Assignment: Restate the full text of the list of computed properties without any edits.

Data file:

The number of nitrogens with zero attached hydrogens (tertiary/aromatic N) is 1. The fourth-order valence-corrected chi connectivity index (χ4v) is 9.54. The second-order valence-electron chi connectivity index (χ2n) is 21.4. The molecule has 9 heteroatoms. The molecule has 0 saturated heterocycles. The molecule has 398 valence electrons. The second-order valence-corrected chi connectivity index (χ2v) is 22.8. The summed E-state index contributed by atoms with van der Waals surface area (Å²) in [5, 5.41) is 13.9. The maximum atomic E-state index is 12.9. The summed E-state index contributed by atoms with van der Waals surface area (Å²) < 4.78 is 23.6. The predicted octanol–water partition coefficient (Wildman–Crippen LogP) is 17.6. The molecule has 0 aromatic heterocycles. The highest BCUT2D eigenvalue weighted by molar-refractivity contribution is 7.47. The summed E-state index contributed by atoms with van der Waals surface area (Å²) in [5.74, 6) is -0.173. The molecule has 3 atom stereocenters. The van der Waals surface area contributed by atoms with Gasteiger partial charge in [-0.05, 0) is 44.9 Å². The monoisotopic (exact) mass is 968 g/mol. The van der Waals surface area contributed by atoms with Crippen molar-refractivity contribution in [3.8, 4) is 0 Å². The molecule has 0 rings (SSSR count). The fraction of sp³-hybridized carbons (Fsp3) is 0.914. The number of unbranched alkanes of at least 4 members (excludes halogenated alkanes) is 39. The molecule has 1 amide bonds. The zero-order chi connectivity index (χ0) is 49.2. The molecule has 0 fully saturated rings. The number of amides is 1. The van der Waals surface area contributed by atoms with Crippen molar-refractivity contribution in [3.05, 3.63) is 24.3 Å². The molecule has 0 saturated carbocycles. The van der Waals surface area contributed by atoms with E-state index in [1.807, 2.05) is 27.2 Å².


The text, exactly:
The number of nitrogens with zero attached hydrogens (tertiary/aromatic N) is 1. The fourth-order valence-corrected chi connectivity index (χ4v) is 9.54. The second-order valence-electron chi connectivity index (χ2n) is 21.4. The molecule has 9 heteroatoms. The molecule has 0 saturated heterocycles. The molecule has 398 valence electrons. The second-order valence-corrected chi connectivity index (χ2v) is 22.8. The summed E-state index contributed by atoms with van der Waals surface area (Å²) in [5, 5.41) is 13.9. The maximum atomic E-state index is 12.9. The summed E-state index contributed by atoms with van der Waals surface area (Å²) < 4.78 is 23.6. The predicted octanol–water partition coefficient (Wildman–Crippen LogP) is 17.6. The molecule has 0 aromatic heterocycles. The highest BCUT2D eigenvalue weighted by molar-refractivity contribution is 7.47. The summed E-state index contributed by atoms with van der Waals surface area (Å²) in [5.74, 6) is -0.173. The molecule has 3 atom stereocenters. The van der Waals surface area contributed by atoms with Gasteiger partial charge in [-0.05, 0) is 44.9 Å². The monoisotopic (exact) mass is 968 g/mol. The van der Waals surface area contributed by atoms with Crippen molar-refractivity contribution in [3.8, 4) is 0 Å². The molecule has 0 rings (SSSR count). The fraction of sp³-hybridized carbons (Fsp3) is 0.914. The number of unbranched alkanes of at least 4 members (excludes halogenated alkanes) is 39. The molecule has 1 amide bonds. The zero-order chi connectivity index (χ0) is 49.2. The molecule has 0 fully saturated rings. The number of amides is 1. The van der Waals surface area contributed by atoms with Crippen molar-refractivity contribution in [3.05, 3.63) is 24.3 Å². The molecule has 0 saturated carbocycles. The van der Waals surface area contributed by atoms with E-state index in [1.807, 2.05) is 27.2 Å².